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Clinton: More companies integrating philanthropy
Source: Reuters  ·  September 23, 2010  ·  Excerpt

More companies are making philanthropic investments part of their core strategies and realizing it is good for business, former U.S. President Bill Clinton and other business leaders said on Wednesday.

Clinton said companies were involved in 54 percent of the several hundred philanthropic pledges made so far at his sixth annual Clinton Global Initiative. That compares with 35 percent in 2005, when the program started.

"Corporations are more interested in this," Clinton told a discussion on the economy at his three-day meeting, which a study by public relations firm Weber Shandwick found to be the most popular venue for chief executives in 2009.

More than 1,300 people including heads of state like U.S. President Barack Obama, business leaders such as Microsoft co-founder Bill Gates, humanitarians and celebrities are due to attend Clinton Global Initiative, which finishes on Thursday.

Dow Chemical Co Chief Executive Andrew Liveris said that corporate social responsibility was now considered to be a part of the "sustainable growth" strategies of about 20 percent of the world's top companies and that number was growing.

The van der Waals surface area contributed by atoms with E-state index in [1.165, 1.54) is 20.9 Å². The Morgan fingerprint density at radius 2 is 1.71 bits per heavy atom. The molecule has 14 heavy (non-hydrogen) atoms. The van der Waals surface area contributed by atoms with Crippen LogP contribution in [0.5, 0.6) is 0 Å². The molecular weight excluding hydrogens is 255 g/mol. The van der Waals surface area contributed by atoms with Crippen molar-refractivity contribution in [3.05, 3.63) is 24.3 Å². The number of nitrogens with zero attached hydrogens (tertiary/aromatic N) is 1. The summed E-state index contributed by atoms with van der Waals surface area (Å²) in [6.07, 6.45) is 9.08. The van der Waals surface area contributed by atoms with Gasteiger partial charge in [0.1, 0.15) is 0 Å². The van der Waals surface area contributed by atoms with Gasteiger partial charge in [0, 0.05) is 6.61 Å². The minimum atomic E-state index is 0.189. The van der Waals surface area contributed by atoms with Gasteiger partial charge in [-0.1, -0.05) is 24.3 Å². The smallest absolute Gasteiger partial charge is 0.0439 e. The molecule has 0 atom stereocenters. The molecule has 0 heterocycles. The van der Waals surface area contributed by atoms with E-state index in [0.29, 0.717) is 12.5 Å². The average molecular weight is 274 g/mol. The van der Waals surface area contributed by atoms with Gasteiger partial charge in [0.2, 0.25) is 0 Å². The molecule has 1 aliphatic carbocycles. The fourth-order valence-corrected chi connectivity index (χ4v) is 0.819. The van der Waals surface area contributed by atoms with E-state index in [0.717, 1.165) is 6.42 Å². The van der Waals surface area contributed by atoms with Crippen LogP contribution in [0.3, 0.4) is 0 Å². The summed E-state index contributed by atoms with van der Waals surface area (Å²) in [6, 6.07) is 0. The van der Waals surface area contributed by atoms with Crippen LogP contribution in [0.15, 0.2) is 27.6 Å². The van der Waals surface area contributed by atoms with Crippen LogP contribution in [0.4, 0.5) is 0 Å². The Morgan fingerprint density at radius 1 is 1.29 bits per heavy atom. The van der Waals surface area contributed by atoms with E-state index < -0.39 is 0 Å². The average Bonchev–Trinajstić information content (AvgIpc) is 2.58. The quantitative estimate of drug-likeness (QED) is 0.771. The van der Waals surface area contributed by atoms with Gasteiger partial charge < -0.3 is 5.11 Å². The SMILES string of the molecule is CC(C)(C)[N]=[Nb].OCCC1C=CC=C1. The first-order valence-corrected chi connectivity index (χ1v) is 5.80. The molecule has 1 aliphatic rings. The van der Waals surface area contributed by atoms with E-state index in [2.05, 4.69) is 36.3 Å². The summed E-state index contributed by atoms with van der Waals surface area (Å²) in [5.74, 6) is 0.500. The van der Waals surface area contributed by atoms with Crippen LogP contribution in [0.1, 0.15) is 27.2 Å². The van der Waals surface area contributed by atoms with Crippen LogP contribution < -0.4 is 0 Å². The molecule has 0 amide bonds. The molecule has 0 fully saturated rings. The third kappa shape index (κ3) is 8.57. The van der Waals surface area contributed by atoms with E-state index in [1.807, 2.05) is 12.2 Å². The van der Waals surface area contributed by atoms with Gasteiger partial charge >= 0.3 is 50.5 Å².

"A modern day corporation has to have a modern day lens," he told the panel discussion. "We have had a tectonic shift in the way business is conducted and should be conducted.".

Our take
If the above article is any indication, companies are beginning to work philanthropy and corporate social responsibility in to their core business models, rather than simply an optional or short-term commitment to help boost their image or drive sales.

How will your organization take advantage of this apparent shift in corporate thinking? Compass Pointe Consulting is here to answer just that. Contact us now for help answering these questions and more:

  • To what extent will greater commitments to philanthropy 'trickle down' to those donors and corporations your organization works with most?
  • If companies do begin to further integrate philanthropy into their business models, what expectations or new forms of stewardship might be necessary for nonprofits?

 

 
 
       
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